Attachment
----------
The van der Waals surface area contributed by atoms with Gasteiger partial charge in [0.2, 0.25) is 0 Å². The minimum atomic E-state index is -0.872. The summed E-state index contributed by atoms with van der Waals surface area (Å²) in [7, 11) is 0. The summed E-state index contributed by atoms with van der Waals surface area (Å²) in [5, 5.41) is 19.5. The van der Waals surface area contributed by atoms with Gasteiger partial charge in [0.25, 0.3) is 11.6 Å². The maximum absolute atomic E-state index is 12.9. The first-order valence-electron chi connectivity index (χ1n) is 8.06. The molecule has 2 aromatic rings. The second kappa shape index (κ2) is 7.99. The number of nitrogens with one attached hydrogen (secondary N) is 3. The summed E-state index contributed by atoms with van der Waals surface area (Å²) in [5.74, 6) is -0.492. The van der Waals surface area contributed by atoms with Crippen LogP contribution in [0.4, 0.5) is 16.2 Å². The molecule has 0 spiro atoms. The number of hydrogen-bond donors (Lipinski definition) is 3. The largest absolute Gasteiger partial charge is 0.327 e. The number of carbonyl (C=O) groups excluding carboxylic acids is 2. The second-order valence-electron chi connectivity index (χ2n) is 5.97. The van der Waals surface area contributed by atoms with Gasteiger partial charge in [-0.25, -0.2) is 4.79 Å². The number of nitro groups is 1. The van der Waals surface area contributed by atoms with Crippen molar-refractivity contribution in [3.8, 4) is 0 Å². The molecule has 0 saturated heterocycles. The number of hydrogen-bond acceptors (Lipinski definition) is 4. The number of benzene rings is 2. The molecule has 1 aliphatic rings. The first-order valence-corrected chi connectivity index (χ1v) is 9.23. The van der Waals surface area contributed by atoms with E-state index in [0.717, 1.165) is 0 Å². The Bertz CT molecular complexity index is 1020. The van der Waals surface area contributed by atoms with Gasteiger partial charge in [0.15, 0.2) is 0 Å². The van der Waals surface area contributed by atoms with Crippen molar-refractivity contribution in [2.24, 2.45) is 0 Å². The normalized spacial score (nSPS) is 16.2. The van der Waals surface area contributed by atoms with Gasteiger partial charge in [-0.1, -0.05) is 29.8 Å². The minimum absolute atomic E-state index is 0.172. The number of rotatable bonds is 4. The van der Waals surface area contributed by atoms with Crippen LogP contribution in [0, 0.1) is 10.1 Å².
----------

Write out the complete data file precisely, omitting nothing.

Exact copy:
The van der Waals surface area contributed by atoms with Gasteiger partial charge in [0.2, 0.25) is 0 Å². The minimum atomic E-state index is -0.872. The summed E-state index contributed by atoms with van der Waals surface area (Å²) in [7, 11) is 0. The summed E-state index contributed by atoms with van der Waals surface area (Å²) in [5, 5.41) is 19.5. The van der Waals surface area contributed by atoms with Gasteiger partial charge in [0.25, 0.3) is 11.6 Å². The maximum absolute atomic E-state index is 12.9. The first-order valence-electron chi connectivity index (χ1n) is 8.06. The molecule has 2 aromatic rings. The second kappa shape index (κ2) is 7.99. The number of nitrogens with one attached hydrogen (secondary N) is 3. The summed E-state index contributed by atoms with van der Waals surface area (Å²) in [5.74, 6) is -0.492. The van der Waals surface area contributed by atoms with Crippen LogP contribution in [0.4, 0.5) is 16.2 Å². The molecule has 0 spiro atoms. The number of hydrogen-bond donors (Lipinski definition) is 3. The largest absolute Gasteiger partial charge is 0.327 e. The number of carbonyl (C=O) groups excluding carboxylic acids is 2. The second-order valence-electron chi connectivity index (χ2n) is 5.97. The van der Waals surface area contributed by atoms with Gasteiger partial charge in [-0.25, -0.2) is 4.79 Å². The number of nitro groups is 1. The van der Waals surface area contributed by atoms with Crippen molar-refractivity contribution in [3.8, 4) is 0 Å². The molecule has 0 saturated heterocycles. The number of hydrogen-bond acceptors (Lipinski definition) is 4. The number of benzene rings is 2. The molecule has 1 aliphatic rings. The first-order valence-corrected chi connectivity index (χ1v) is 9.23. The van der Waals surface area contributed by atoms with E-state index in [0.717, 1.165) is 0 Å². The Bertz CT molecular complexity index is 1020. The van der Waals surface area contributed by atoms with Gasteiger partial charge in [0.15, 0.2) is 0 Å². The van der Waals surface area contributed by atoms with Crippen molar-refractivity contribution in [2.24, 2.45) is 0 Å². The normalized spacial score (nSPS) is 16.2. The van der Waals surface area contributed by atoms with Gasteiger partial charge in [-0.1, -0.05) is 29.8 Å². The minimum absolute atomic E-state index is 0.172. The number of rotatable bonds is 4. The van der Waals surface area contributed by atoms with Crippen LogP contribution in [0, 0.1) is 10.1 Å².